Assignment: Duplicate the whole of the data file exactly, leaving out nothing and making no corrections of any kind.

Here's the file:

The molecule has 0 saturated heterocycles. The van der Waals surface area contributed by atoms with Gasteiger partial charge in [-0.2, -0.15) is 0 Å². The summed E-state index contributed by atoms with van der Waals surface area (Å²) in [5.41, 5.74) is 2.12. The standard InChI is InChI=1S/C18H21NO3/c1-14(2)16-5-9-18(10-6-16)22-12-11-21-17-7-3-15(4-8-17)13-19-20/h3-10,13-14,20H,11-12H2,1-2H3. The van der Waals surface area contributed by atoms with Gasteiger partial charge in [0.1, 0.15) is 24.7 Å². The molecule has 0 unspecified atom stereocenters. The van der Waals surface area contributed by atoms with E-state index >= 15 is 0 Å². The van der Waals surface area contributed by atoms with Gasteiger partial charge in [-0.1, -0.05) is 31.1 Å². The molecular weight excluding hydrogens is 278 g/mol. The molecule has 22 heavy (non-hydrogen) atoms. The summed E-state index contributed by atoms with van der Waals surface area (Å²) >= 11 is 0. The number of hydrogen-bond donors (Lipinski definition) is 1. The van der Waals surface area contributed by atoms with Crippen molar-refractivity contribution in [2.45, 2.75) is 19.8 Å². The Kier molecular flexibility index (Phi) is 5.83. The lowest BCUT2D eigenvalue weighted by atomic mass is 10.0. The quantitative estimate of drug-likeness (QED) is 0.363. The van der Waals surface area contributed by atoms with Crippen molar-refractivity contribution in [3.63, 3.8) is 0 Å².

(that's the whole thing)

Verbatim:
The molecule has 0 saturated heterocycles. The van der Waals surface area contributed by atoms with Gasteiger partial charge in [-0.2, -0.15) is 0 Å². The summed E-state index contributed by atoms with van der Waals surface area (Å²) in [5.41, 5.74) is 2.12. The standard InChI is InChI=1S/C18H21NO3/c1-14(2)16-5-9-18(10-6-16)22-12-11-21-17-7-3-15(4-8-17)13-19-20/h3-10,13-14,20H,11-12H2,1-2H3. The van der Waals surface area contributed by atoms with Gasteiger partial charge in [0.1, 0.15) is 24.7 Å². The molecule has 0 unspecified atom stereocenters. The van der Waals surface area contributed by atoms with E-state index >= 15 is 0 Å². The van der Waals surface area contributed by atoms with Gasteiger partial charge in [-0.1, -0.05) is 31.1 Å². The molecular weight excluding hydrogens is 278 g/mol. The molecule has 22 heavy (non-hydrogen) atoms. The summed E-state index contributed by atoms with van der Waals surface area (Å²) >= 11 is 0. The number of hydrogen-bond donors (Lipinski definition) is 1. The van der Waals surface area contributed by atoms with Crippen molar-refractivity contribution in [2.45, 2.75) is 19.8 Å². The Kier molecular flexibility index (Phi) is 5.83. The lowest BCUT2D eigenvalue weighted by atomic mass is 10.0. The quantitative estimate of drug-likeness (QED) is 0.363. The van der Waals surface area contributed by atoms with Crippen molar-refractivity contribution in [3.63, 3.8) is 0 Å².